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India wary as China conducts biggest "long-range" war games

August 13, 2009

India's Navy chief says his military is no match for China's growing forces.
By Dan Murphy, Staff writer
The Christian Science Monitor
August 11, 2009

Less than a week after India and China held what
they described as fruitful talks on a
long-standing border dispute, China embarked on a
massive war-game designed to improve its ability
to dispatch troops over long distances.

Not surprisingly, some in India are concerned.

As China’s economy has grown, so has its
offensive military capabilities, which has fueled
something of an arms race in Asia, particularly
with the region’s other emerging economic power, India.

As we reported in June, the Indian Ocean -- the
vital transport hub for the region’s goods and
energy -- will likely become a region of
increasing strategic jockeying as the world’s two
largest countries seek to secure their economic
positions. China’s approach is dubbed the “String
of Pearls” strategy by US military officials.

The China and India fought a border war over
their poorly demarcated boundary in the Himalayas
in 1962, and China has at times since claimed
sovereignty over territory that appears to be
well on the western side of the border (this map shows the disputed area.)

On Tuesday, China began a series of military
maneuvers that it is describing as its
"largest-ever tactical military exercise." The
war games, called "Stride-2009," will involve
50,000 troops form China’s more than 2
million-member standing army, and are designed to
help China improve its “long-range force
projection" by using high-speed civilian rail and
civilian aircraft in rapidly moving troops,
according to state news agency, Xinhua.

According to the PLA General Staff Headquarters,
in charge of organizing the exercise
"Stride-2009," one army division from each of the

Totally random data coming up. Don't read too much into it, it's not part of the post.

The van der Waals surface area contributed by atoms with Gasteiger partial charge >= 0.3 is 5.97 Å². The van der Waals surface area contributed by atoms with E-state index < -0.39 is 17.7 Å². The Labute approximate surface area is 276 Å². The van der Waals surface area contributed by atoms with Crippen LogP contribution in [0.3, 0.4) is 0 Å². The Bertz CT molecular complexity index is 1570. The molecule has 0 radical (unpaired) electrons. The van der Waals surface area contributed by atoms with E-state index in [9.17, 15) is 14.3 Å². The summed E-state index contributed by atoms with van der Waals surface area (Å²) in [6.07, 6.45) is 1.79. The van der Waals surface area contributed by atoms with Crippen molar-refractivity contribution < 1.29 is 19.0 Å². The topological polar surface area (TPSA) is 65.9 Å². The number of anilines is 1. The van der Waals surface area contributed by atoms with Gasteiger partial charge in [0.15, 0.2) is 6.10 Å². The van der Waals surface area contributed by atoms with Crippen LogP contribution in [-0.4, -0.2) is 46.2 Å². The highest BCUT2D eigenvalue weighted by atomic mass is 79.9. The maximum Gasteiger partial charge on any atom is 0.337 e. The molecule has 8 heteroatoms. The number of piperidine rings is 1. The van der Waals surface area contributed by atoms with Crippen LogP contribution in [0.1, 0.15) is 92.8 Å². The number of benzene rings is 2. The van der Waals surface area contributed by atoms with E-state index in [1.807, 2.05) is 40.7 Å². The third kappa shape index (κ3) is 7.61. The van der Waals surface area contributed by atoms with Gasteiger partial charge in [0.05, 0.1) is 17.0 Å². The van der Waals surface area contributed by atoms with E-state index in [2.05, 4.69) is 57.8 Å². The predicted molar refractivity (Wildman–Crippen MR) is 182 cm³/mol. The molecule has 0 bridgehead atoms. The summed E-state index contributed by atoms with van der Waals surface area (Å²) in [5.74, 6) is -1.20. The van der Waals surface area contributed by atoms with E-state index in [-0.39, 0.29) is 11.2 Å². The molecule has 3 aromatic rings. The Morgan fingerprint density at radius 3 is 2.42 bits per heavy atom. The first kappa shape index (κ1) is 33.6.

military commands of Shenyang, Lanzhou, Jinan and
Guangzhou, will participate in a series of
live-fire drills lasting for two months. Unlike
previous annual tactical exercises, the army
divisions and their air units will be deployed in
unfamiliar areas far from their garrison training
bases by civilian rail and air transport.

The exercise will have troops operating from up
to 1,000 miles from their home bases. Though
China is a vast country with significant internal
dissent -- rioting by ethnic Uighurs in Urumqi
this July (and in Tibet last year) occurred more
than 2,000 miles from Beijing ­ some neighbors fear it is intent on expansion.

The Times of India said strategists have long
worried about the possibility that an expanding
rail network in China could be used to "enhanc(e)
China’s military superiority over neighboring India."

On Monday, Indian Navy chief Admiral Sureesh
Mehta warned in rather stark terms that China’s
military is outstripping India’s, according to
the Hindustan Times. It was an unusually blunt admission:

"In military terms, both conventionally and
unconventionally, we can neither have the
capability nor the intention to match China force
for force..." He said Beijing was in the process
of consolidating its comprehensive national power
and creating formidable military capability.
“Once that is done, China is likely to be more
assertive on its claims, especially in the
immediate neighbourhood," said Mehta, who as the
Chairman, Chiefs of Staff Committee, is the
country’s senior most military commander.

Two months ago, India’s former Air Chief Marshal
Fali Homi Major said China was a greater threat to India than Pakistan.
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